Supreme Court overturns permission for Cork windfarm

An Bord Pleanála’s decision had ‘unfortunate tone, at once defensive and circular’

Cork County Council had in 2016 granted permission on conditions for an 11 turbine development but that was quashed in earlier High Court proceedings. File photograph: Getty

Cork County Council had in 2016 granted permission on conditions for an 11 turbine development but that was quashed in earlier High Court proceedings. File photograph: Getty

 

The Supreme Court has overturned An Bord Pleanála’s approval for a planned Co Cork windfarm development after finding the board erred in failing to consider submissions from a local couple concerning developing knowledge about noise impact from turbines.

The five-judge court will decide later what form of order should be made arising from its judgment, including whether to return the matter to the board for reconsideration.

Klaus Balz and Hanna Heubach, who operate a family horticulture business from their home premises at Bear na Gaoithe, Inchigeelagh, Co Cork, had appealed over the board’s permission for a windfarm of up to 11 turbines at Cleanrath, Inchigeelagh, by Cleanrath Windfarm Ltd.

The proposed development is 637m (2,090ft) from their home and they claimed the board’s decision failed to properly take into account increased noise generation by the turbines.

The case was brought against the board with Cork County Council and the developer as notice parties.

The couple, represented by David Holland SC, instructed by solicitor Joe Noonan, had argued the windfarm would result in a quadrupling of perceived loudness in the area.

Cork County Council had in 2016 granted permission on conditions for an 11 turbine development but that was quashed in earlier High Court proceedings.

The Council later granted permission for six turbines, Cleanrath appealed and there was a cross-appeal by the couple and other objectors.

An Bord Pleanála later approved a development of up to 11 turbines.

After the couple lost a High Court challenge over that approval, the Supreme Court agreed to hear an appeal.

Guidelines

Giving the court’s unanimous judgment on Thursday, Mr Justice Donal O’Donnell said planning authorities and An Bord Pleanála have a statutory obligation to “have regard” to guidelines issued under section 28 of the Planning Act by the Department of the Environment, Community and Local Government.

The Wind Energy Development Guidelines observed an “appropriate balance” must be achieved between power generation and noise impact, and relied on a document issued in 1996 by the Energy Technology Support Unit of the Department.

The applicants submitted material suggesting the guidelines reflected the state of knowledge in 2006, time had moved on and knowledge had evolved. They noted the Department has publicly stated the 2006 guidelines were “not fit for purpose” in fundamental respects and it was reviewing them.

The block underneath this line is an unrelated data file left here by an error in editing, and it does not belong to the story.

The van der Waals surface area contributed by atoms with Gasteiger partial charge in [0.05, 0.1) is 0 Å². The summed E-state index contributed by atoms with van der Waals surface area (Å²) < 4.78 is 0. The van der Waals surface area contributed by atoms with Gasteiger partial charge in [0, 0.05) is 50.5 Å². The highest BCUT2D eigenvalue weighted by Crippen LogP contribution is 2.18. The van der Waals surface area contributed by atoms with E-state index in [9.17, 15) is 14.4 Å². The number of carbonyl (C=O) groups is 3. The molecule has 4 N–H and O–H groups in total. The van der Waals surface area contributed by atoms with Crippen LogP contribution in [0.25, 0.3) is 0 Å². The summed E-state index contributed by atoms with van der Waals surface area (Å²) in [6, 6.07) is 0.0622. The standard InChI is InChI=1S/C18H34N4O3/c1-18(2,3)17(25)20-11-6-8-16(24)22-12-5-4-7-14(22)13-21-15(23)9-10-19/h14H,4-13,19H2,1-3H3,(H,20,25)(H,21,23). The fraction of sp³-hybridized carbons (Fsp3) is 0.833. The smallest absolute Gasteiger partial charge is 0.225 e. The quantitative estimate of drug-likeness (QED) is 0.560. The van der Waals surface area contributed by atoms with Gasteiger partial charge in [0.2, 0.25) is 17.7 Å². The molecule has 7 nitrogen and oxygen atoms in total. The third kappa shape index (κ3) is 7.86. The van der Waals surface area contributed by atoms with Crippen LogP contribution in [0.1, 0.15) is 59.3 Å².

The judge said the fundamental disagreement between the sides was on fact rather than a matter of law and concerned what the board actually did and intended when it had adopted its inspector’s report recommending permission.

Because there was no direct evidence from the inspector or the board, it was “not at all clear” whether the inspector and board were agreed as to what occurred in fact. The board’s decision was unclear and had an “unfortunate tone, at once defensive and circular”.

The appellants, he held, had adduced sufficient evidence to infer the inspector had considered he could not entertain submissions from them concerning whether the 2006 guidelines were adequate or fit for purpose, with the effect he discounted those submissions and treated them as irrelevant.

In error

That approach was adopted and approved by the board and the board’s approach was in error, he ruled.

An Bord Pleanála must “have regard” to section 28 guidelines. Where guidelines deal with matters of technology or science, the knowledge in that field may develop and any party is entitled to put material before a planning authority or the board suggesting the decision maker should depart from the guidelines.

He believed it was “doubtful”, for reasons including the material submitted by the appellants contained no expert report, that a decision maker who considered it would have been likely to accept it, with the effect it would not have been unreasonable to continue to give weight to the existing guidelines.

However, the problem was the submissions were rejected in full on the basis the matters contained in them were irrelevant, he said.

It is “basic” to any decision making that relevant submissions should be addressed and an explanation given for accepting them or not.

This is “fundamental”, not just to the law but the trust members of the public are required to have in decision making institutions if those concerned, and the general public, are to be expected to accept decisions with which they might profoundly disagree and with whose consequences they have to live.